A corresponding method of biochemical assaying starts by loading a polymer solution containing a nucleic acid into at least one through-hole in an high-density microfluidic array of through-holes, the array having a layer of hydrophobic material surroundings the openings of the through-holes, and each through-hole containing a hydrophilic material. The solution is then dried so that a nucleic acid component is immobilized within the at least one through-hole.
The method may further include loading a nucleic acid target component into the at least one through-hole, and then thermal cycling the array and performing a PCR assay. The loading may be based on dipping the array into a solution containing the nucleic acid target component, and then withdrawing the array from the solution. Alternatively, the nucleic acid target component may be pippetted into the at least one through-hole, or a drop of solution containing the nucleic acid target component may be moved relative to the opening of the at least one through-hole. The thermal cycling may include developing a flow of controlled-temperature fluid; loading the array into a sample plate cartridge having a cavity for holding a high-density microfluidic sample plate; and delivering the flow of controlled-temperature fluid over the sample plate cartridge.
In accordance with another embodiment of the invention, a biochemical assay structure and method includes a chip having a microfluidic array of through-holes. The through-holes are adapted for: capture of one or more targets of interest from a liquid sample introduced into the individual through-hole; and chemical processing of the captured one or more targets.
In related embodiments of the invention, the target capture may be based on a capture structure immobilized within the individual throughholes, such as a nucleic acid probe. The capture structure may be a protein, an antibody, and/or an aptamer. The capture structure may be covalently immobilized. The capture structure may be selected from antibodies, proteins, peptides, peptide nucleic acids, and oligonucleotides. The chemical processing may include amplification of the captured one or more targets. The amplification may include at least one of polymerase chain reaction (PCR) amplification and reverse transcription. The chemical processing may include detection of a signal from the captured one or more targets. The chemical processing may be specific to the captured one or more targets. The structure may be adapted to perform lysis of a target pathogen, or to perform ELISA analysis. The individual through-holes may include a layer of wax containing at least one reagent for the target capture or chemical processing. The wax may include polyethylene glycol (PEG), and/or have a melting point above 40° C. The individual through-holes may include a plurality of layers of wax, at least one of the layers containing the at least one reagent. Each layer of wax may have a different melting point and/or a different reagent. The surfaces of the through-holes may be bio-compatible to avoid binding bio-molecules.
In further related embodiments of the invention, the assay structure and/or method may further include a first chip layer having a microfluidic array of through-holes and a second chip layer having a microfluidic array of through-holes. The first chip layer and the second chip layer are fixedly coupled such that the through-holes of each are aligned. The individually aligned through-holes may be, for example, adapted for the target capture and the chemical processing. The first and second chip layers may be coupled by an adhesive, screws, bolts, rivets, and/or clamps.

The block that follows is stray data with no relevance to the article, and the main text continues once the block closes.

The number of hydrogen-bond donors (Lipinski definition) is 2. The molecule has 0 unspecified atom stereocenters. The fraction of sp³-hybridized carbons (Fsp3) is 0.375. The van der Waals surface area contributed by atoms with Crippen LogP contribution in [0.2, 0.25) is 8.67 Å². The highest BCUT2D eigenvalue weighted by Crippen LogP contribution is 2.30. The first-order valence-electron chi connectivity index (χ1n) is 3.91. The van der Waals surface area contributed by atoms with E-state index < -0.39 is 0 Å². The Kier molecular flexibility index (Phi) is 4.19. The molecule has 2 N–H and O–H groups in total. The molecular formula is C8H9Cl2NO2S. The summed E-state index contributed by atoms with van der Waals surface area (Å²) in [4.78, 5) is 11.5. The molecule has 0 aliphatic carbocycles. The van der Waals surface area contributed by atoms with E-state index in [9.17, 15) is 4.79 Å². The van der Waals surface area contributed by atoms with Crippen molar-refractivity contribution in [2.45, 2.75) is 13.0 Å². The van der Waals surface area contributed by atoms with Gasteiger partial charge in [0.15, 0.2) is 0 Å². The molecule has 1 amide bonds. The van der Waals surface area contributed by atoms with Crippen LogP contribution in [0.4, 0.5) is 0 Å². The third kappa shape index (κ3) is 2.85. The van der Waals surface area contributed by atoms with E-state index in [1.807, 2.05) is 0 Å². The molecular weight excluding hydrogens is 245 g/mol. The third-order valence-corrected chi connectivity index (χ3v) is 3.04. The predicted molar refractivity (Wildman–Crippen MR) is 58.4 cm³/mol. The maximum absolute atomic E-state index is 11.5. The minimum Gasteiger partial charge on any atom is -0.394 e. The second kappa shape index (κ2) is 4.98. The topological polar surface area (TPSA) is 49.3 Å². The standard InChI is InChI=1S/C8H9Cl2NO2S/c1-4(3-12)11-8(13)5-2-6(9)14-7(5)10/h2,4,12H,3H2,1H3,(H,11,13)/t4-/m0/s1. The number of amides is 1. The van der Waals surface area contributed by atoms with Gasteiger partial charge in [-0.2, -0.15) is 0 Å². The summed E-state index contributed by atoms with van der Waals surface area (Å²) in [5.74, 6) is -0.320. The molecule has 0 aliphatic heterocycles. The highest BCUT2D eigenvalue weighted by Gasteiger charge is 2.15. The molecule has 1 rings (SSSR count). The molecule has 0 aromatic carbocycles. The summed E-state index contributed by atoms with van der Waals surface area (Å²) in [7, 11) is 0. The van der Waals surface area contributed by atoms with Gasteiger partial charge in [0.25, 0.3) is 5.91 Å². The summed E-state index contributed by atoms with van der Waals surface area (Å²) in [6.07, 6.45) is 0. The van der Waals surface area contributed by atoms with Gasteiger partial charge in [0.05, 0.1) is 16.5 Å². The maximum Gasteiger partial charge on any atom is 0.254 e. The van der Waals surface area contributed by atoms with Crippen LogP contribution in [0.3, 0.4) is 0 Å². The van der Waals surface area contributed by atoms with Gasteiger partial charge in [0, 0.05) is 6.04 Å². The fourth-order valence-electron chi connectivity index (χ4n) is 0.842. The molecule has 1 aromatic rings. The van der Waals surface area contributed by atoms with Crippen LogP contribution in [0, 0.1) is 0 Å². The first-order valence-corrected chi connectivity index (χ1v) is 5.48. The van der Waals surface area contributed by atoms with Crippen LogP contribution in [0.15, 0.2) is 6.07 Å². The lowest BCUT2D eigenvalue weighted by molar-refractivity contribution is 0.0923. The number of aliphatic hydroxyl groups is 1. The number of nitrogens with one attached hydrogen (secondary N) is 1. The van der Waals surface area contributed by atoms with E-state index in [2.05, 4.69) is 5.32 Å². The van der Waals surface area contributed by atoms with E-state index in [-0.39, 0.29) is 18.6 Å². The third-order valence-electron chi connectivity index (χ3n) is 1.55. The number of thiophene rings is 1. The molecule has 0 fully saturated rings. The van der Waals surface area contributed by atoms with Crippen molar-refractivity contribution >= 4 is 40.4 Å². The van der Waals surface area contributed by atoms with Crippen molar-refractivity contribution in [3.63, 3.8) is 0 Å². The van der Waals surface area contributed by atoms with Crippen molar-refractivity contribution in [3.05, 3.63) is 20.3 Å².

In accordance with another embodiment of the invention, a method of conducting an assay on a plurality of samples includes performing an assay at each sample site in a sample array having greater than 100 sample sites. Each assay provides an optical effect. Each of the sample sites simultaneously imaged to produce imaging data pertinent to the optical effect of each site.
In related embodiments of the invention, the sample array has greater than 500 sample sites, or greater than 1600 sample sites. Performing the assay may include performing replication cycles by Polymerase Chain Reaction (PCR). Imaging may include simultaneously imaging each sample site during each replication cycle. Each sample site may be simultaneously illuminated using one or more LEDs. The method may further include analyzing the imaging data.
In accordance with another embodiment of the invention, a method of conducting an assay on a plurality of samples includes performing an assay at each of a plurality of sample sites in a sample array, the sample array having a sample site density greater than one sample site per 20 mm2. Each assay provides an optical effect. Each of the sample sites is simultaneously imaged to produce imaging data pertinent to the optical effect of each site.
In related embodiments of the invention, performing the assay includes performing replication cycles by Polymerase Chain Reaction (PCR). Iimaging may include simultaneously imaging each sample site during each replication cycle. Each sample site may be simultaneously illuminated using one or more LEDs. The method may further include analyzing the imaging data.
In accordance with another embodiment of the invention, a method of conducting an assay on a plurality of samples includes performing an assay at each of a plurality of sample sites in a sample array. Each assay provides an optical effect. Each sample site is simultaneously illuminated using one or more colored LEDs. Furthermore, each of the sample sites is simultaneously imaged to produce imaging data pertinent to the optical effect of each site.
In related embodiments of the invention, performing the assay may include performing replication cycles by Polymerase Chain Reaction (PCR). Each sample site may be simultaneously imaged during each replication cycle. The method may further include analyzing the imaging data.